Greenpoint: Taking on another plastics challenge

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It’s July, and therefore time for the plastic-free July challenge, an effort launched a decade ago by Australia’s Plastic Free Foundation. Organizations around the world have picked up on it, staging cleanups of shorelines and parks, advocating for laws that require plastic producers to be responsible for collection and disposal, and using the challenge to ask all of us to examine our own plastic consumption.

Years ago, I signed up for a plastic-free February challenge by an organization that had decided the shortest month of the year was the best month for a very challenging challenge. Because eliminating plastic from your life is really hard. But the problem of plastic pollution is really big and getting worse, not better.

You can start by vowing not to buy any single-use plastics — individual sized drinks and snacks, for instance. And refusing straws and takeout flatware, bringing your reusable bags to the grocery store and your reusable mugs to the coffee shop.

But that’s not nearly enough. You’d need to stop buying juice and milk and soda altogether, and skip most takeout food. And still most of your groceries will come wrapped in plastic, even when you try bulk buying — the 5-pound plastic bag of carrots is better than the individually wrapped European cucumbers, but it’s still plastic. You can make a concerted effort to shop exclusively at the kinds of stores that not only sell in bulk but also let you bring in your own containers to fill, but you’ll probably end up paying more. Anyway, what about your toothbrush, the containers that hold your shampoo and dish detergent, and the bag your dog food comes in? And your reusable produce bag and shopping bag. And all your clothing that isn’t 100% natural fiber.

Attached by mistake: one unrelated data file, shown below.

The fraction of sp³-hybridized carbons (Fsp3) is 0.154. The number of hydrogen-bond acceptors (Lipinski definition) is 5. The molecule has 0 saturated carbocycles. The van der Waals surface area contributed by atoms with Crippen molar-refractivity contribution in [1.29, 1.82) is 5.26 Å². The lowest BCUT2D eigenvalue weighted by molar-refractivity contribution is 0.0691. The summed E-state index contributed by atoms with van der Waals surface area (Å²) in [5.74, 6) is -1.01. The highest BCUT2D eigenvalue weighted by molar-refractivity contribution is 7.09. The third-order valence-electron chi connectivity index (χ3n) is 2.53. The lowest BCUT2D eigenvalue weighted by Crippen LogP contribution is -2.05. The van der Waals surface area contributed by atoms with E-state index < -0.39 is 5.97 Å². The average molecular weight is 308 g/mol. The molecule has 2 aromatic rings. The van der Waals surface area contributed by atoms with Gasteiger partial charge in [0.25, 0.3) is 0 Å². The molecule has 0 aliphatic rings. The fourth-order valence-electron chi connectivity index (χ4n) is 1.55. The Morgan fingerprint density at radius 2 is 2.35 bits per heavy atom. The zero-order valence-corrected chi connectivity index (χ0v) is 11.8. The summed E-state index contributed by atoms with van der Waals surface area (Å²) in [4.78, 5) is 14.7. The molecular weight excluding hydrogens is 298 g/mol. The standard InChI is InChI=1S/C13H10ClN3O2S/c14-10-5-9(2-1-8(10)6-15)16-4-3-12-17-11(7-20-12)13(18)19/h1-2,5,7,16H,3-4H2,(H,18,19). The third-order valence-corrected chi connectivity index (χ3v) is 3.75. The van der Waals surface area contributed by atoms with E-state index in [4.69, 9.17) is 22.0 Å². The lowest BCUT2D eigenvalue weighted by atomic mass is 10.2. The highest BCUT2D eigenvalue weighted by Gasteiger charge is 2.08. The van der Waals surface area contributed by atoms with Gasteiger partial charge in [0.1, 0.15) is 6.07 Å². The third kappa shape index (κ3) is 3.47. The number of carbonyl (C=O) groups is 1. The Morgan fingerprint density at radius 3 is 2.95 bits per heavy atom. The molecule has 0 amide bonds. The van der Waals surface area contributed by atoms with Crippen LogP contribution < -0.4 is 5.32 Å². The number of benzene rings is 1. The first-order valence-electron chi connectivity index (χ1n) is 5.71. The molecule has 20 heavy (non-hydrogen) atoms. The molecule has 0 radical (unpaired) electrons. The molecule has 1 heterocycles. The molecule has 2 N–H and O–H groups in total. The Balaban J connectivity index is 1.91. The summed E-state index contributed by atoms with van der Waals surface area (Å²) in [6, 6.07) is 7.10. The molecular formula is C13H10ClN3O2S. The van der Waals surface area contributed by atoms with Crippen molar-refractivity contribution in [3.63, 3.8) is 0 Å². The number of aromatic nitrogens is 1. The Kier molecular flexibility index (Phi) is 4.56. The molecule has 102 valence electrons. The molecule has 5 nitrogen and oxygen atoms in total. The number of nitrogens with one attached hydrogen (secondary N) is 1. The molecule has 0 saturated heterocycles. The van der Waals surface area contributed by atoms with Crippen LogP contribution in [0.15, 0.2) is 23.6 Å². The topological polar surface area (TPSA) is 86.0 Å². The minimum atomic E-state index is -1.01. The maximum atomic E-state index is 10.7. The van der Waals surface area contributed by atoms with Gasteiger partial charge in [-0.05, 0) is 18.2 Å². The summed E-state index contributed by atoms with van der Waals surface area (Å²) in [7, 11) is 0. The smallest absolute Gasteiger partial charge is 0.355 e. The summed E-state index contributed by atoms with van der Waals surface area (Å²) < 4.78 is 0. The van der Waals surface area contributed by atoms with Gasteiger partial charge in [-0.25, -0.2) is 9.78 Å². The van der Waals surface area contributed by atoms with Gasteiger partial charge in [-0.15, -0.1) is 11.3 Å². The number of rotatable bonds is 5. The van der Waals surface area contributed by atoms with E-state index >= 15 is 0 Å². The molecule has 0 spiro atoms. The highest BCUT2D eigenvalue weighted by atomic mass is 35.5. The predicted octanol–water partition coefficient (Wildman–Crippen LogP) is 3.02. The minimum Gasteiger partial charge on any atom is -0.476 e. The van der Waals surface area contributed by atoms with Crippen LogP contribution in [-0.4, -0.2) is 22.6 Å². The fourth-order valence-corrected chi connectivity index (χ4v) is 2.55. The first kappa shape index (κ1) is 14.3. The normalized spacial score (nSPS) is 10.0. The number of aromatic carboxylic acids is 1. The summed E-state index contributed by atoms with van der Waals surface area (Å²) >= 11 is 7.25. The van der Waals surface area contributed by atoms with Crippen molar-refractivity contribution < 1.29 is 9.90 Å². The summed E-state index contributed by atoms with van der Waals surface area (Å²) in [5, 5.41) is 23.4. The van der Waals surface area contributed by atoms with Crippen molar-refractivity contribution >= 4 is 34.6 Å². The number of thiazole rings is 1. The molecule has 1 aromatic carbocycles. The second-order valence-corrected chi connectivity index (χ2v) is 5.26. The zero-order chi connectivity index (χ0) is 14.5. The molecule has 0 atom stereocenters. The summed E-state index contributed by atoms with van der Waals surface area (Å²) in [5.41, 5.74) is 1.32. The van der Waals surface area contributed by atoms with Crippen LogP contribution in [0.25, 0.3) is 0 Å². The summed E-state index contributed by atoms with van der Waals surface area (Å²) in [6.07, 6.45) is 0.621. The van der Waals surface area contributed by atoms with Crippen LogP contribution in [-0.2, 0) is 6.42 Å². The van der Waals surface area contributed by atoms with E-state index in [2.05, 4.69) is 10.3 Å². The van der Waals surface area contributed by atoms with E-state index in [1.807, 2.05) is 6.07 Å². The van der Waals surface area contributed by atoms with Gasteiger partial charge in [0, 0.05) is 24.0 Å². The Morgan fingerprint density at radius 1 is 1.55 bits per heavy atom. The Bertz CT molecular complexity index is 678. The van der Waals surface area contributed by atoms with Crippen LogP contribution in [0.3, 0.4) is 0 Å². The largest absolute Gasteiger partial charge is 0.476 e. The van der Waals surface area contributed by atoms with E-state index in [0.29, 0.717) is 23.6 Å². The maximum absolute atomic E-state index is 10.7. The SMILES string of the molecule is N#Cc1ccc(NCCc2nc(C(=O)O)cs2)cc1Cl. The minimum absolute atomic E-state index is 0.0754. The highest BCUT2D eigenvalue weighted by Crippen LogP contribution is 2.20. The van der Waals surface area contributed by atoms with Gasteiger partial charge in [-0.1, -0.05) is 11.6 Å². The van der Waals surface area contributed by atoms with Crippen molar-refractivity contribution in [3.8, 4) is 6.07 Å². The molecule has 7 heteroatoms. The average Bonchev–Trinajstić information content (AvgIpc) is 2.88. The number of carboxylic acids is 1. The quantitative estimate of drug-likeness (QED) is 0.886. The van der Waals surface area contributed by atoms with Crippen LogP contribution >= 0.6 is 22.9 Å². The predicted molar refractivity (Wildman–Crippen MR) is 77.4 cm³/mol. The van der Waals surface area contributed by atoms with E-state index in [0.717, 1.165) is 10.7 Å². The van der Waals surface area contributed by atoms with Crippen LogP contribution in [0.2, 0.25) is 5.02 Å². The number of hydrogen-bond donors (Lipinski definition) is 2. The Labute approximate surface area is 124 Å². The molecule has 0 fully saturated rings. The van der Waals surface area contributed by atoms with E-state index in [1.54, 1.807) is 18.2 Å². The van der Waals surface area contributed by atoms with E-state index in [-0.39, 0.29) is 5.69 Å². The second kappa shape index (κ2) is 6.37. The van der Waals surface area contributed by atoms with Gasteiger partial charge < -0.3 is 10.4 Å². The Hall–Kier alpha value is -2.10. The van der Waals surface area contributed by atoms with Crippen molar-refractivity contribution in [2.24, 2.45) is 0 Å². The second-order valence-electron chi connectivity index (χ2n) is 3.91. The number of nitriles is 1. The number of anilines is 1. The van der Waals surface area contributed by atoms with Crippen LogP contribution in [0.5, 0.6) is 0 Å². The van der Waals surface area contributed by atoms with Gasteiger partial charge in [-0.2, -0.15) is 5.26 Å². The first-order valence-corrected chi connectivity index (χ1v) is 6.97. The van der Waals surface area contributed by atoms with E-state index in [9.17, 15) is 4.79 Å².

The problem with plastics, of course, is that they never go away. You can recycle some of them into new or different products, but only 9% of all the plastic waste produced since 1950 has been recycled, according to Our World in Data. And even if it’s recycled — detergent bottles made into fleece jackets or park benches, for instance — what happens to those products at the end of their life cycles? Because in addition to the very visible plastic bags and bottles and fishing lines in the ocean, other plastics, including synthetic fibers in clothing, break down into smaller and smaller pieces that end up in our water, soil and bodies.

My own plastics-free February was a dismal failure, in that I did not come close to eliminating plastics from my life. It was successful in that it opened my eyes to how pervasive plastics are in our lives, even for people who try hard to eliminate excess, waste and pollutants of all kinds.

And as discouraging as it can be to hold up your own small life in the face of mountains of plastic, there are steps we all can take. Over time, swap out your plastic reusable shopping bags for canvas ones, which you can wash after using without worrying about them shedding microplastics through the water system. I pick up sturdy canvas bags when I find them in thrift stores, although I still have lots of woven plastic shopping bags.

See how you can swap out some of your personal care items to reduce plastic — bamboo toothbrushes, bar shampoo and soap that come with no packaging or in a piece of tissue paper. If you can’t avoid food or drinks packaged in plastic, buy the largest container you can use without waste, and portion the contents out at home. Look for produce that isn’t wrapped or bagged, or shop directly from farmers if you can.

And keep asking your stores and your communities to work to cut back on all kinds of plastics. Because we need to fight this one together — and not just in July.

Greenpoint appears every other Sunday. Look for it next on July 17. Reach Margaret Hartley at [email protected] or on Twitter @Hartley_Maggie. Opinions expressed in Greenpoint are not necessarily those of the newspaper’s.

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